Posted on 1/7/2012 10:27 AM


Many commentators have noticed an abuse of lowest price technically acceptable (LPTA) source selection.  In fact, there is growing concern that a solicitation is called best value, the evaluaton criteria actually say there will be a cost/technical tradeoff analysis, but in practice, the source selection becomes LPTA.  We'd like to set the record straight on the proper use of LPTA and call upon contracting officers to pay close attention to FAR Part 15 in writing evaluation criteria and in source selection practices.

Look carefully at FAR 15.101.  There is a best value "continuum".  The relative importance of cost or price may vary.  May vary.  Today's environment of budget austerity does not change the rule.  If requirements are clearly definable and the risk of unsuccessful performance is minimal, cost or price may properly become the predominant source selection discriminator (LPTA okay).  Conversely, the less definitive the requirement, the more development work is required or the greater the performance risk, the more technical excellence or past performance should come into play (LPTA not an option).

Then look very carefully at the language in FAR 15.101-2(a) dealing with LPTA.  LPTA should only be used when best value is expected to result from choosing the lowest priced technically acceptable proposal.  So harken back to the best value continuum.  Is the risk of successful performance minimal?  Will you get "best value" by ignoring the tradeoff process?  If not, LPTA is proscribed.  We'll wager that careful and close attention to this language in FAR 15.101 will result is fewer LPTA procurements.  Again, budget contraints have not amended FAR.  We believe that rules are necessary in public acquistion actions.  The rules are there for a purpose and they should not be ignored.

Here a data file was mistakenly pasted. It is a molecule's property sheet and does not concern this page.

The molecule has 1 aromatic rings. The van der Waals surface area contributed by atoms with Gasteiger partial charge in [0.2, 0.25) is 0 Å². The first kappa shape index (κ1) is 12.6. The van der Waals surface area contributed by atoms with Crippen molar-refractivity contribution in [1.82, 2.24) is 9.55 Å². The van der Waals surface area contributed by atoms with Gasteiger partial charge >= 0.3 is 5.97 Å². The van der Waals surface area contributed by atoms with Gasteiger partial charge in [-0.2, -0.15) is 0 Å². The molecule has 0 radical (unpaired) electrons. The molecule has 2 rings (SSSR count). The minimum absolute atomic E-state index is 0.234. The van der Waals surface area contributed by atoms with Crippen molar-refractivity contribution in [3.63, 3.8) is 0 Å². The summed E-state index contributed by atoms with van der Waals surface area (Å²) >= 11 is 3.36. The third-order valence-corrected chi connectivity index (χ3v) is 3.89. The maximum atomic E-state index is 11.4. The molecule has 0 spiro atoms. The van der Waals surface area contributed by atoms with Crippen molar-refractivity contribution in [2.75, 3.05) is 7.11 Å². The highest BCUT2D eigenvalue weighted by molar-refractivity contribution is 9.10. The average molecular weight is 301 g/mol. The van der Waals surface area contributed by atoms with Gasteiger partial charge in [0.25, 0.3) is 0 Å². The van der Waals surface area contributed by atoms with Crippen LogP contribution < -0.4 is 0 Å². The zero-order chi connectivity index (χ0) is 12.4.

Finally, and equally importantly, read FAR 15.304 and 305 carefully.  The evaluation criteria must be clearly stated.  Clearly.  Too often we have seen evaluation criteria which are patently unclear.  Even more importantly, they are to be rigorously adhered to in the source selection process.  No deviations.  That means, source selection officials are not permitted - not permitted - to change best value tradeoff criteria to LPTA (without a redo).  In a recent example, LPTA was used, in our opinion, to include risky companies in what turned into a bidding war.

Contractors aggrieved by the government's failure to follow the regulation are not without remedy.  The rules are meant to be enforced.  Austerity does not waive procurement regulations.  Cutting corners to achieve cost savings is not permitted.  Unless or until Congress changes the system of rules and regulations, everyone - no exceptions - must follow them.


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